Sugammadex rapidly reverses moderate rocuronium- or vecuronium-induced neuromuscular block during sevoflurane anaesthesia: a dose-response relationship.Br J Anaesth. 2010 Nov; 105(5):610-9.BJ
Sugammadex shows a dose-response relationship for reversal of neuromuscular block (NMB) during propofol anaesthesia. Sevoflurane, unlike propofol, can prolong the effect of neuromuscular blocking agents (NMBAs), increasing recovery time. This open-label, randomized, dose-finding trial explored sugammadex dose-response relationships, safety, and pharmacokinetics when administered for reversal of moderate rocuronium- or vecuronium-induced NMB during sevoflurane maintenance anaesthesia.
After anaesthesia induction with propofol, adult patients were randomized to receive single-dose rocuronium 0.9 mg kg⁻¹ or vecuronium 0.1 mg kg⁻¹, with maintenance doses as needed. Anaesthesia was maintained with sevoflurane. NMB was monitored using acceleromyography. After the last dose of NMBA, at reappearance of T(2), single-dose sugammadex 0.5, 1.0, 2.0, or 4.0 mg kg⁻¹ or placebo was administered. The primary efficacy variable was time from the start of sugammadex administration to recovery of T₄/T₁ ratio to 0.9. Safety assessments were performed throughout.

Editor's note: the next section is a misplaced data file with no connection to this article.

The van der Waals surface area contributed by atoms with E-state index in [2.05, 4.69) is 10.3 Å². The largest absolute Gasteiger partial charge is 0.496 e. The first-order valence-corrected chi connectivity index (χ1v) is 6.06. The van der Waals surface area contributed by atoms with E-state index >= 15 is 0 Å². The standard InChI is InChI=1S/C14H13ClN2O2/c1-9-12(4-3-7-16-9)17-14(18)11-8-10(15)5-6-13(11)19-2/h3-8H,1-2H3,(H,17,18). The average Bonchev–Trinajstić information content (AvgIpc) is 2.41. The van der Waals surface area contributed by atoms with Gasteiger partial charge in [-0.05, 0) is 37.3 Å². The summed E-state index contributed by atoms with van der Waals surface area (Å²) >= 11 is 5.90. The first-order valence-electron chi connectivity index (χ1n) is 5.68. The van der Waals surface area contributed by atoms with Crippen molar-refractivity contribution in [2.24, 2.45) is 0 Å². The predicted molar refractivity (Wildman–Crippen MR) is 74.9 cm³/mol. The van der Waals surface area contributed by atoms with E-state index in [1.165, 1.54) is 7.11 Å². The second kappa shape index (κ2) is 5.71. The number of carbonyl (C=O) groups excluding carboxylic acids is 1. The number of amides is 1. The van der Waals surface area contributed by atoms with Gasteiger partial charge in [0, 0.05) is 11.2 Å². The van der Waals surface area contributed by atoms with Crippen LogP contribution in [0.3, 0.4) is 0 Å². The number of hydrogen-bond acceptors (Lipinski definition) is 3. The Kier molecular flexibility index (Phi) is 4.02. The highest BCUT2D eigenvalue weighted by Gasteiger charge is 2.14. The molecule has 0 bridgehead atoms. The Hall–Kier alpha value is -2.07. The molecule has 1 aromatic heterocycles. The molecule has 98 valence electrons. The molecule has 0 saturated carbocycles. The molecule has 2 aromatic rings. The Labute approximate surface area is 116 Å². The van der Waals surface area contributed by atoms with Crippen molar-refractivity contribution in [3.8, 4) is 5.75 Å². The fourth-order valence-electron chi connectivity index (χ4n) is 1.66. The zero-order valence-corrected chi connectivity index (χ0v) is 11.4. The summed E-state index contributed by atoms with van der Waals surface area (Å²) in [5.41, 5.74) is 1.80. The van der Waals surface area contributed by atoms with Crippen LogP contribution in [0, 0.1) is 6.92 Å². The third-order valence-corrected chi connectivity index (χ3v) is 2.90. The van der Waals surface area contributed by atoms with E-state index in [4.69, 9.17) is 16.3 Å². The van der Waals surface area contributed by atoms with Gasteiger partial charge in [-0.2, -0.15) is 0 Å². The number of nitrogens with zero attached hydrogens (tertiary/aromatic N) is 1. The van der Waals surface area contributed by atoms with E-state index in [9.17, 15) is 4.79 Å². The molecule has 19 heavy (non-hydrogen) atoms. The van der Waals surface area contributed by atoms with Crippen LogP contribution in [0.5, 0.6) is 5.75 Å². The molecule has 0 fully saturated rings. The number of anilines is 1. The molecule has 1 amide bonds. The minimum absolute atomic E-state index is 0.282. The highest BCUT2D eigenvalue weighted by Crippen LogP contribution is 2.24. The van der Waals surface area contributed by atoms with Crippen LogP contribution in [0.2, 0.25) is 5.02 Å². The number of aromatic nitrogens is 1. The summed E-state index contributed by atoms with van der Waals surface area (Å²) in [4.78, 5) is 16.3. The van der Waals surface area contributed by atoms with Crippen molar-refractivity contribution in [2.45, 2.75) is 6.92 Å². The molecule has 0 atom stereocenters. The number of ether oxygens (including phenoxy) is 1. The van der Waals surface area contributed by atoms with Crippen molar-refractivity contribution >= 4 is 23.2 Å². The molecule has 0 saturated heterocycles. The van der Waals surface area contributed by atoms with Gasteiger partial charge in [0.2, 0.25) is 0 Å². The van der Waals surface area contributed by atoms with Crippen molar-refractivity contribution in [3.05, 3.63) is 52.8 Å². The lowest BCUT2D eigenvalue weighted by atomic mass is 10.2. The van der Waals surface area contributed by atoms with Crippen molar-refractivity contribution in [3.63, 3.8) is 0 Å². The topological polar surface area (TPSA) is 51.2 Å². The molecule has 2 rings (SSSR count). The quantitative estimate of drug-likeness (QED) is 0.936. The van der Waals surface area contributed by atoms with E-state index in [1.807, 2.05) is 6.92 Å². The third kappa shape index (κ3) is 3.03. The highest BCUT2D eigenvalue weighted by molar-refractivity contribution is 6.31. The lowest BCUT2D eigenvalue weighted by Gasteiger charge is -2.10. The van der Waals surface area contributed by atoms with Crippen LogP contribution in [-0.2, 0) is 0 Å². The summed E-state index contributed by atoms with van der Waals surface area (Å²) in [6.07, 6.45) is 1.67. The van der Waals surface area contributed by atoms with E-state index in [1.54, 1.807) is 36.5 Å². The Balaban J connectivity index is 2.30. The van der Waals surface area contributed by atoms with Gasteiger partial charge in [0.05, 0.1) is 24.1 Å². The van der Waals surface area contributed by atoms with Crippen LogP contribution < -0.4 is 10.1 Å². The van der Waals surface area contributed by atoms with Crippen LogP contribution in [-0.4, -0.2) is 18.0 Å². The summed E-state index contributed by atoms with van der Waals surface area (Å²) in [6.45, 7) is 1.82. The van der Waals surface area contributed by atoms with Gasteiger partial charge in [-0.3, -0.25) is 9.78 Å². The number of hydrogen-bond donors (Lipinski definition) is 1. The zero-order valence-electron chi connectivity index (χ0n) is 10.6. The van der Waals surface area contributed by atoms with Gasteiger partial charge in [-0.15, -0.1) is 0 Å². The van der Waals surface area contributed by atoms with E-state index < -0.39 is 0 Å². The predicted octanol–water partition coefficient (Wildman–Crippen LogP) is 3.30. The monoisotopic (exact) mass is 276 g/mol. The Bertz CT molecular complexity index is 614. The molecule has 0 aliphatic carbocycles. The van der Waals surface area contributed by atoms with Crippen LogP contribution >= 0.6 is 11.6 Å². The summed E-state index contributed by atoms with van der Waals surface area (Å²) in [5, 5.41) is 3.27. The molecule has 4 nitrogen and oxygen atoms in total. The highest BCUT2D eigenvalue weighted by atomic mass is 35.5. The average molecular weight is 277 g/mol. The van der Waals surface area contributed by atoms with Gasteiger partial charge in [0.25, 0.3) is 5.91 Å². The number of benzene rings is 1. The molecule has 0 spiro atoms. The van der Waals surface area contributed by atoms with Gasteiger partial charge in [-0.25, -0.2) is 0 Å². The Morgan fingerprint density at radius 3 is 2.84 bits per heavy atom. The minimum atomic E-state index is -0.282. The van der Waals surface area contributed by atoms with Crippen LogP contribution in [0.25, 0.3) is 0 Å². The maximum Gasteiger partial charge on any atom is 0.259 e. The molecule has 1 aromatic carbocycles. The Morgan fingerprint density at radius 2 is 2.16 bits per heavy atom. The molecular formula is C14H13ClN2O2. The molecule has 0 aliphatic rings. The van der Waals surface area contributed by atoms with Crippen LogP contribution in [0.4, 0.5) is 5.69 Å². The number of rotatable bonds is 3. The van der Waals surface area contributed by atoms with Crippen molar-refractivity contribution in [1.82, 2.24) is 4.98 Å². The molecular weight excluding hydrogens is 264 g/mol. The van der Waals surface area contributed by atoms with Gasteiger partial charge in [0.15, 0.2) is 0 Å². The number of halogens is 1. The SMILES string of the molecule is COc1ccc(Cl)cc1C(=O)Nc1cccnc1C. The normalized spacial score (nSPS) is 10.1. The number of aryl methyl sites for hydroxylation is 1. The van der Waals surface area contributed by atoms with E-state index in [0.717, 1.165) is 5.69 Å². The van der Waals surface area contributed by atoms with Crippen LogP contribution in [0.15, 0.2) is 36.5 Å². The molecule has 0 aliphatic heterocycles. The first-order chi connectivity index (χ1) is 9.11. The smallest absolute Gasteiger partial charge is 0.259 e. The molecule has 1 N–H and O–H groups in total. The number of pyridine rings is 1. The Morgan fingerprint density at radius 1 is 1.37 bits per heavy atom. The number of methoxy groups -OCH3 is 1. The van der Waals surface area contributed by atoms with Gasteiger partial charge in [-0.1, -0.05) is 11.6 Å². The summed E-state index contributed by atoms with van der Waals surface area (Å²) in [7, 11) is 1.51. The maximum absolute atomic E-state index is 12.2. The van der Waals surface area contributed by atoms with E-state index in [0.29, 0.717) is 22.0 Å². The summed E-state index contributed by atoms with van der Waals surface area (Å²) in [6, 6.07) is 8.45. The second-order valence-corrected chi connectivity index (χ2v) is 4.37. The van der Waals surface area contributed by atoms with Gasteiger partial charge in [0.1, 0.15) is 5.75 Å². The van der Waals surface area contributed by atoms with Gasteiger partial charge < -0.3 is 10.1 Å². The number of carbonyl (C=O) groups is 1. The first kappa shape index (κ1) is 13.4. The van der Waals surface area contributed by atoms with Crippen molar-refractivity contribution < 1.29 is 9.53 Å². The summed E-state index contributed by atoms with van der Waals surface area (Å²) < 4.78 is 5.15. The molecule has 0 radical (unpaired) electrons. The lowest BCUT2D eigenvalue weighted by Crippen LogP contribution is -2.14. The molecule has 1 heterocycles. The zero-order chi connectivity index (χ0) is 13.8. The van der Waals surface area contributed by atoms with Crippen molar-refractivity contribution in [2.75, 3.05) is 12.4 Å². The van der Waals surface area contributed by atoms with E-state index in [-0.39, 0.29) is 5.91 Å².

The per-protocol population comprised 93 patients (rocuronium, n=46; vecuronium, n=47). A statistically significant dose-response relationship was demonstrated for mean recovery times of T₄/T₁ ratio to 0.9 with increasing sugammadex dose with both NMBAs: rocuronium, 96.3 min (placebo) to 1.5 min (sugammadex 4.0 mg kg⁻¹); vecuronium, 79.0 min (placebo) to 3.0 min (sugammadex 4.0 mg kg⁻¹). Plasma sugammadex concentrations indicated linear pharmacokinetics, independent of NMBA administered. No study drug-related serious adverse events occurred. Evidence of reoccurrence of block was reported in seven patients [sugammadex 0.5 mg kg⁻¹ (suboptimal dose), n=6; 2.0 mg kg⁻¹, n=1].
During sevoflurane maintenance anaesthesia, sugammadex provides well-tolerated, effective, dose-dependent reversal of moderate rocuronium- and vecuronium-induced NMB.